I’ve Seen the Future Brother, It is Murder

Take the only tree that’s left

And stuff it up the hole

in your culture

Give me back the Berlin Wall

give me Stalin and St. Paul

I’ve seen the future, brother:

it is murder.   Leonard Cohen, Recent Songs- The Future

Environmentalism has failed. David Suzuki

DSC_6335Travel in India is akin to shock therapy. From the moment you step off the plane, the sheer crush of humanity, the chaos and the obvious environmental degradation grab you in a choke hold and force you to witness the collision between an exploding population and limited resources. India, without question, is a beautiful country with many charms, but with 1.2 billion people, a continental divide between rich and poor and many whose sole goal is survival, the lofty ideal of environmental preservation is low on the food chain.    DSC_6028

DSC_6282My trip to the Taj Mahal was one of a series of shocks.  Such a visit is nothing short of a full frontal assault on the 5 senses. The air alone can be seen, smelled, tasted, and almost touched. A 200 km/120 mi trip from Delhi to Agra was a marathon 6-hour bus ride through countryside barely visible though the smog of car exhaust, dust, wood burners, brick foundries, and industrial fumes. Everyone on the bus coughed constantly. Food breaks were impossible as parking was nonexistent in the endless flow of cars, trucks, buses, motorcycles, bicycles, rickshaws and humanity. Upon arrival the bus parked 500 meters away from the Taj Mahal. No one is allowed to drive to the site because the Taj Mahal is melting. Pollution has carved and pitted the ancient marble and her structure is dissolving under the influence. As a solution, all visitors are put in an electric car to make the last part of the journey. The irony of our ride in the pollution free car seemed to be lost on the organizers as we coughed and  squinted to see this magnificent structure through a shroud of smog . The return trip was more of the same; back to Delhi under a lurid red sky, a city of 22 million, itself a vision of the apocalypse.DSC_6276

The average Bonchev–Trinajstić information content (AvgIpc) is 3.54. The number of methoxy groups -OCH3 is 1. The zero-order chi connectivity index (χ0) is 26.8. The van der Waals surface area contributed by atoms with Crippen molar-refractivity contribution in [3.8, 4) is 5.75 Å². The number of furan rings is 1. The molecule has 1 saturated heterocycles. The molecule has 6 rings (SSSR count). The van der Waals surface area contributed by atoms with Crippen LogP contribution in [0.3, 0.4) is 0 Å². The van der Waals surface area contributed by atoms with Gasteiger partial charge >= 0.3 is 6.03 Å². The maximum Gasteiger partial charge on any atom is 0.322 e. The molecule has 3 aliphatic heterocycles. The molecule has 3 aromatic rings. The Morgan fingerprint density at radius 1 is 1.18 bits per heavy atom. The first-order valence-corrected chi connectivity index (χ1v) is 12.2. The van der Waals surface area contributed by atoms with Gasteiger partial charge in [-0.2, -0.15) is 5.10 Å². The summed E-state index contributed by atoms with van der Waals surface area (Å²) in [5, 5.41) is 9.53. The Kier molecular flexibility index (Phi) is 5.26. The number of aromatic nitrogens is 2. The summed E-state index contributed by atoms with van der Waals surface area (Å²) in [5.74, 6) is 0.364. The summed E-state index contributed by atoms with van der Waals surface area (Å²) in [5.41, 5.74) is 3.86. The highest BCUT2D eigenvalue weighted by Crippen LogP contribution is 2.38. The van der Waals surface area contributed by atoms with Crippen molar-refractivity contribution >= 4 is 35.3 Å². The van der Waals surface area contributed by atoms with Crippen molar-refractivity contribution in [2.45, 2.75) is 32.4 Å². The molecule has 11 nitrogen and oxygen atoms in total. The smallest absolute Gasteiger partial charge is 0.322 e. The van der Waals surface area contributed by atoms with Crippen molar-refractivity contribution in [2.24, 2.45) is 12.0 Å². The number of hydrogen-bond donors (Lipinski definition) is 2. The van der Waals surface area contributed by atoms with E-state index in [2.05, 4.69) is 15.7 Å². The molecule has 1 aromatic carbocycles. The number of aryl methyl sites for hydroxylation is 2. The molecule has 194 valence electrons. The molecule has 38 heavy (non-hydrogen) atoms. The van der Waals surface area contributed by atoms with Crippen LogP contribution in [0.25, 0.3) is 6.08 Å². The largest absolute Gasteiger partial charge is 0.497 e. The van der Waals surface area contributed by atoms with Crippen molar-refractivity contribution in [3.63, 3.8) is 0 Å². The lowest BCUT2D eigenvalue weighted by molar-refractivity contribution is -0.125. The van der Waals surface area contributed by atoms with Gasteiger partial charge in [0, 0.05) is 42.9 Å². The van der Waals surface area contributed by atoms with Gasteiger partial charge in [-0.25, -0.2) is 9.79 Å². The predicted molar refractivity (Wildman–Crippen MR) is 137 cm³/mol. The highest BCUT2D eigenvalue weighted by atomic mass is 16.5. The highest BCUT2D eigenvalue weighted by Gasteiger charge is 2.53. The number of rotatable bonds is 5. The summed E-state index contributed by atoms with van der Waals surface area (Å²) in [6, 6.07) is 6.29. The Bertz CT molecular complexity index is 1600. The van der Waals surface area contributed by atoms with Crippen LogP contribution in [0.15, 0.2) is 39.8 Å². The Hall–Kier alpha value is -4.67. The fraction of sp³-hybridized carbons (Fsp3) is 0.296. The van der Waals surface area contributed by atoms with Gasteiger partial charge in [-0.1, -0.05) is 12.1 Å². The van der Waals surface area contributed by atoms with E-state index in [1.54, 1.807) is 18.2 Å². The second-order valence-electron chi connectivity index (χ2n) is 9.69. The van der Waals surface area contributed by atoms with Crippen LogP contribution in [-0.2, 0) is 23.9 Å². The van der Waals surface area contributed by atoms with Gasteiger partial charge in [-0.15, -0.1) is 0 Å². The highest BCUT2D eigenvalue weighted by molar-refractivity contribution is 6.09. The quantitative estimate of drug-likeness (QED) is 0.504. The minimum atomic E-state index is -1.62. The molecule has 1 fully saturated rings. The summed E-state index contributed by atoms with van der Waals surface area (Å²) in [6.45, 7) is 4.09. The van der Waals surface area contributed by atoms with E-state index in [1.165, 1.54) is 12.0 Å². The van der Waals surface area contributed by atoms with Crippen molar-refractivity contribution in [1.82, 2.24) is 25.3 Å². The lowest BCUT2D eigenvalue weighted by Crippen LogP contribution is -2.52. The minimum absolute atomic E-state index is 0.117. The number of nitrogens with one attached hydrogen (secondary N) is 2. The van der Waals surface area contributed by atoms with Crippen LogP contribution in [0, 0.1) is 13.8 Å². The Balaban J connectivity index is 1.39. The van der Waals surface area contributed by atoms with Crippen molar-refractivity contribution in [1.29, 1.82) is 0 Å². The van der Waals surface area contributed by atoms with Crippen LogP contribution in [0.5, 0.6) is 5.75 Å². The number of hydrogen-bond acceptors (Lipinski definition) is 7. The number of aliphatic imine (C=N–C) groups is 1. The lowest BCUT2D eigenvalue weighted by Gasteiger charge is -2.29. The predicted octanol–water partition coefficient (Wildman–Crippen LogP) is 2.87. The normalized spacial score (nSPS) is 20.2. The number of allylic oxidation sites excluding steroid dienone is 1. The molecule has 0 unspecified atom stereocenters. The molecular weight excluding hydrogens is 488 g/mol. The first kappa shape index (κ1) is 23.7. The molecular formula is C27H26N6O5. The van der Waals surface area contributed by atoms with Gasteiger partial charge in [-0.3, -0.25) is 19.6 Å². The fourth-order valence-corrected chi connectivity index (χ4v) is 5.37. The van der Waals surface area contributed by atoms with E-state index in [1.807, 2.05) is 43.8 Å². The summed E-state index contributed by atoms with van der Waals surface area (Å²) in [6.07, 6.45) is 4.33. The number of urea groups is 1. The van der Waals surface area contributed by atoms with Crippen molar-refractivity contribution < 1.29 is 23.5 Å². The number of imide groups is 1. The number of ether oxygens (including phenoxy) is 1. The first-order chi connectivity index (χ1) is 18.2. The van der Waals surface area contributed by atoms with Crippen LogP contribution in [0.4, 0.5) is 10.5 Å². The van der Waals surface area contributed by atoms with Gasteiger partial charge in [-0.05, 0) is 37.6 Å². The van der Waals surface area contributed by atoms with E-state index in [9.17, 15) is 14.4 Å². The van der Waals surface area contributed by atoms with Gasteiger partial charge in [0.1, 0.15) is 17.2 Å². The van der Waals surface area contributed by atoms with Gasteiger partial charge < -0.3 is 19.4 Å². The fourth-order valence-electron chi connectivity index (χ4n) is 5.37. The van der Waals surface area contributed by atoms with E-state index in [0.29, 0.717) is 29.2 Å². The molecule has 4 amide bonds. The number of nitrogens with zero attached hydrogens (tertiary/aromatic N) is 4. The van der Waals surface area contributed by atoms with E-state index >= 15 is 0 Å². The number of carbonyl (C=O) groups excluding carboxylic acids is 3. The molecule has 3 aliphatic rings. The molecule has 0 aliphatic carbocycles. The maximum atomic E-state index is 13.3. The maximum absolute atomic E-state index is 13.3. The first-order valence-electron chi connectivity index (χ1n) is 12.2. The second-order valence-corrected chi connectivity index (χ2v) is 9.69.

It is easy to be smug living in Canada. Many may even question, Why do we need to care about other countries? Canadians enjoy a low population density, clean air and water, abundant resources and one of the highest standards of living anywhere on the planet. Some of us dutifully recycle our waste, turn off unneeded lights and try not to idle cars unnecessarily. Unfortunately, many of us consider this to be the end of our responsibility for addressing global environmental problems. While Canadians like to brag about their National Parks and wild open spaces, we seem increasingly willing to turn a blind eye to resource development, no matter how polluting it is, as long as jobs are being created. As long as the economy keeps chugging along, everyone sighs and shrugs their collective shoulders as another pristine area is poisoned, because, after all, it is usually occurring somewhere we don’t see. We are good consumers and jobs and economic growth always come first. The same can be said for India, but with a population thirty times larger than ours, the result of such decisions and their impact on the environment are proportionally magnified. What we need to realize is that Canada and India (and many other areas of the planet) are no more separate than conjoined twins sharing vital organs. When disease affects one it will be the demise of the other.